Old Friends they shine like diamonds
Old Friends you can always call
Old Friends Lord you can’t buy ’em
You know it’s Old Friends after all
— the prophet guy clark
It’s the last waltz.
I’m on the track with Mo. I’m wearing the blue Zantes, the ones I’ve been running in forever. And I realize it’s time.
I’m not sure how long I’ve had these guys. Running Jill from Colorado had raved about them and I’m a sucker for New Balance, so I figured what the heck. It was love at first run. I always smile when someone asks what shoe they should get, because you never know till you put them on. And then you know. I knew.
I have a new pair I wear occasionally, but these guys are my friends. I’ve been hanging onto them way too long, but I didn’t want to let them go. Till today.
I can feel it, in that way you feel it when you’ve been running a while. There’s just something about them. No spring, no response. The “foam fresh” isn’t. The outsides of the soles are wearing out, making my knees hurt. And they’re failing the Big Toe Test. I figure when you can see your big toes during the run, that’s it.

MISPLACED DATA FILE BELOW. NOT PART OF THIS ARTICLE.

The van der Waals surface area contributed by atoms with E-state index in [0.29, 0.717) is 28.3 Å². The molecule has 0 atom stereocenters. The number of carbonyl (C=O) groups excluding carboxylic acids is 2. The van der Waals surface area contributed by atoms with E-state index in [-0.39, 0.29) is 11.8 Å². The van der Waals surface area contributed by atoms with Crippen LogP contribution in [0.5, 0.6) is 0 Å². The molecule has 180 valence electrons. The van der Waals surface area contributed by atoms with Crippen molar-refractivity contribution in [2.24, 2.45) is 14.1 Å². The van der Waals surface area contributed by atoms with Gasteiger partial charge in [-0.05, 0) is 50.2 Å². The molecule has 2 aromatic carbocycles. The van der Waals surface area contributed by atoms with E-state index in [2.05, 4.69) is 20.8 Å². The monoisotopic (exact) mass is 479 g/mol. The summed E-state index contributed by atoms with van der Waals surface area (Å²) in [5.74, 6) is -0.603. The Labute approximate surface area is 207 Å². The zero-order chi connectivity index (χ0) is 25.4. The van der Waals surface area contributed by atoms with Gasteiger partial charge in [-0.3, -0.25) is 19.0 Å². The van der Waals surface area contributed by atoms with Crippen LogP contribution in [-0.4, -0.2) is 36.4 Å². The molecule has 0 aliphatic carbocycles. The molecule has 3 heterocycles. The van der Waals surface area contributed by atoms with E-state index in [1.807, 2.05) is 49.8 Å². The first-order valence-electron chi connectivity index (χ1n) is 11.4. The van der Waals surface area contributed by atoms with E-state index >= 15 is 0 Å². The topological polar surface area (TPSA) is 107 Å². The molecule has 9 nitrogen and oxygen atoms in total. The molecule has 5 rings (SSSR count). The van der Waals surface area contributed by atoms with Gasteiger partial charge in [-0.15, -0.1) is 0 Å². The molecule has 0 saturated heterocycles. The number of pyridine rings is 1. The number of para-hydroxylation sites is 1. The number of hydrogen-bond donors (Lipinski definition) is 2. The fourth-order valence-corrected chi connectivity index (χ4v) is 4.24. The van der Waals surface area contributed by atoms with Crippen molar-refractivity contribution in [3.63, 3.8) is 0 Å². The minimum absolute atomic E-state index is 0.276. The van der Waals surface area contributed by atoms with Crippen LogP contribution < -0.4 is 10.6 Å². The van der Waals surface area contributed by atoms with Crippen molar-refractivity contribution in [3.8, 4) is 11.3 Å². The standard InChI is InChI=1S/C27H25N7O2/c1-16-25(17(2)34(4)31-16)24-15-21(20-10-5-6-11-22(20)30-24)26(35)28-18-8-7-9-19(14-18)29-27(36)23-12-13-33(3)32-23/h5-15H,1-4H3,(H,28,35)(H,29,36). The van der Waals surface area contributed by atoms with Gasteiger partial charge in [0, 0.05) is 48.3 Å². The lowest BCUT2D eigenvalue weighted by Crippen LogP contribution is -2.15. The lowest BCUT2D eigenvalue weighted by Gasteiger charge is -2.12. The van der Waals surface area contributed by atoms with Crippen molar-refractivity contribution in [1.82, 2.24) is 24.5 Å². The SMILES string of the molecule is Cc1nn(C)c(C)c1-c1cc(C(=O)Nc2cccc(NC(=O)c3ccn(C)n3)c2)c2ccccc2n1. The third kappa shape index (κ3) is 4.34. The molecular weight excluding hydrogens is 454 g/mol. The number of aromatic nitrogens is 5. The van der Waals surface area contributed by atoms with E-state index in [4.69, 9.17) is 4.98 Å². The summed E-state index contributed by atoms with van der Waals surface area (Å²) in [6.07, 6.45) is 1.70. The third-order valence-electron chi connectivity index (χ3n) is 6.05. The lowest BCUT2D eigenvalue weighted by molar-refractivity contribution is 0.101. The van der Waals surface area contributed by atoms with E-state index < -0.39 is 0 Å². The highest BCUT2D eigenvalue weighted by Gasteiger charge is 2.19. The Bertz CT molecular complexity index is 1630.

We finish our Gumbo 5K and walk off the track for the last time. I feel bad that the shoes don’t know yet. I never even named them. But they’re my friends. I’ll miss them.
I come home, take off my running clothes (please close your eyes), and place them in the closet for the last time, next to the shiny new shoes eager to take their place.
I shower as I get ready for work. I pull on the old jeans with the hole in the butt, put on my golf shirt with the hole in the front (notice a theme in my wardrobe?) and the ASU baseball cap I’ve bean wearing for 10 years. And then I put on my New Work Shoes.
They’re a pair of blue Zantes. They feel great, even if they smell kind of funny. You don’t need a lot of padding to edit stories, and nobody at work cares if they can see your toes. We’ve got a bunch of miles ahead of us.
That’s the thing about old friends. You never really lose them. They’re out there in the universe in some form. You celebrate all those miles you put in together; you keep the memory in a place where it will live forever. You go on.
“He died that day because his body had served its purpose. His soul had done what it came to do, learned what it came to learn, and then was free to leave,” Garth Stein said of Enzo the dog. Maybe that’s how it is with all of us. I don’t know.
All I know is that old shoes and old friends and old memories never really die. That’s the best thing about life.
You keep waltzing.